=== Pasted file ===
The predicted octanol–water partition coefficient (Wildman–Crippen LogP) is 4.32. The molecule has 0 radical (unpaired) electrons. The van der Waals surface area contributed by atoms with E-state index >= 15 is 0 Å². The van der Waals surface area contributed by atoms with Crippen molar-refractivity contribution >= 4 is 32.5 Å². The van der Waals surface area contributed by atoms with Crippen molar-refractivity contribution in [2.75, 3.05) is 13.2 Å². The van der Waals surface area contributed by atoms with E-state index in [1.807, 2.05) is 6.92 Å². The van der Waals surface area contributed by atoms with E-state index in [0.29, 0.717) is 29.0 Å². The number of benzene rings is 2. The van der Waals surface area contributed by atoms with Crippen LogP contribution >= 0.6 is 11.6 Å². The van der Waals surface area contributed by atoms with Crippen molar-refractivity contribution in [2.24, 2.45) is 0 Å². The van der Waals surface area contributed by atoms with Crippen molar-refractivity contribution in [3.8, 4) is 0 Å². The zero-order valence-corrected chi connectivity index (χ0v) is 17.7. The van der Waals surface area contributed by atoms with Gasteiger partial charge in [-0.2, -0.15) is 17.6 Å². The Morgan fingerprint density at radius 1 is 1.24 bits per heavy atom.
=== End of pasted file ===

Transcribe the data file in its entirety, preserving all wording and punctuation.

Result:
The predicted octanol–water partition coefficient (Wildman–Crippen LogP) is 4.32. The molecule has 0 radical (unpaired) electrons. The van der Waals surface area contributed by atoms with E-state index >= 15 is 0 Å². The van der Waals surface area contributed by atoms with Crippen molar-refractivity contribution >= 4 is 32.5 Å². The van der Waals surface area contributed by atoms with Crippen molar-refractivity contribution in [2.75, 3.05) is 13.2 Å². The van der Waals surface area contributed by atoms with E-state index in [1.807, 2.05) is 6.92 Å². The van der Waals surface area contributed by atoms with E-state index in [0.29, 0.717) is 29.0 Å². The number of benzene rings is 2. The van der Waals surface area contributed by atoms with Crippen LogP contribution >= 0.6 is 11.6 Å². The van der Waals surface area contributed by atoms with Crippen molar-refractivity contribution in [2.24, 2.45) is 0 Å². The van der Waals surface area contributed by atoms with Crippen molar-refractivity contribution in [3.8, 4) is 0 Å². The zero-order valence-corrected chi connectivity index (χ0v) is 17.7. The van der Waals surface area contributed by atoms with Gasteiger partial charge in [-0.2, -0.15) is 17.6 Å². The Morgan fingerprint density at radius 1 is 1.24 bits per heavy atom.